Creativity is usually defined as the capacity to generate ideas that are jointly original and adaptive. Original ideas are those that have a low statistical likelihood of occurring in the population, whereas adaptive ideas are those that satisfy certain scientific, aesthetic, or practical criteria. An idea that is original but maladaptive is more likely to be considered a sign of mental disturbance than creativity, while an idea that is adaptive but unoriginal will be dismissed as mundane or perfunctory rather than creative. Although almost universal consensus exists on this abstract definition of the phenomenon, much less agreement is apparent regarding how best to translate this definition into concrete instruments or tests.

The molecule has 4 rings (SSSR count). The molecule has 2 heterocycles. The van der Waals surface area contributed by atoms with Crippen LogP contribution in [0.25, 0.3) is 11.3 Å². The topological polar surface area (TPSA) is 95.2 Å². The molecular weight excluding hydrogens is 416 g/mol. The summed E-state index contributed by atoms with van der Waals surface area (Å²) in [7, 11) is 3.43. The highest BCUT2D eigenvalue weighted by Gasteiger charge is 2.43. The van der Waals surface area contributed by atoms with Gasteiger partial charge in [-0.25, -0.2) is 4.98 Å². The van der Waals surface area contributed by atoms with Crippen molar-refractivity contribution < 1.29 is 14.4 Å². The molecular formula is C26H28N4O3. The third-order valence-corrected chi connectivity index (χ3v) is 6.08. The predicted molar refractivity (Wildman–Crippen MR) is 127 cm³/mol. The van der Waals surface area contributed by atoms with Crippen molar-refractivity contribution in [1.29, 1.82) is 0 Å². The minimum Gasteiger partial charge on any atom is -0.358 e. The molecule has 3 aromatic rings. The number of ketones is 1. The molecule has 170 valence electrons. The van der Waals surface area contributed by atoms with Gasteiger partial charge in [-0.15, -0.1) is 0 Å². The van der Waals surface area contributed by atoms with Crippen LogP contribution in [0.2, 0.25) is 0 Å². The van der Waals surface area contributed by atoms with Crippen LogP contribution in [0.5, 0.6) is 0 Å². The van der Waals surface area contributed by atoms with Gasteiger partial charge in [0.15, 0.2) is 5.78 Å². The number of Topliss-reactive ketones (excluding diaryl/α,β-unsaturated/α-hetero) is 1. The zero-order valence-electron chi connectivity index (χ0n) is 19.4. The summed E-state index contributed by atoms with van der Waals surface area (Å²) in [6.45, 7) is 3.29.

Psychologists wishing to assess individual differences in creativity have a tremendous range of instruments to ...

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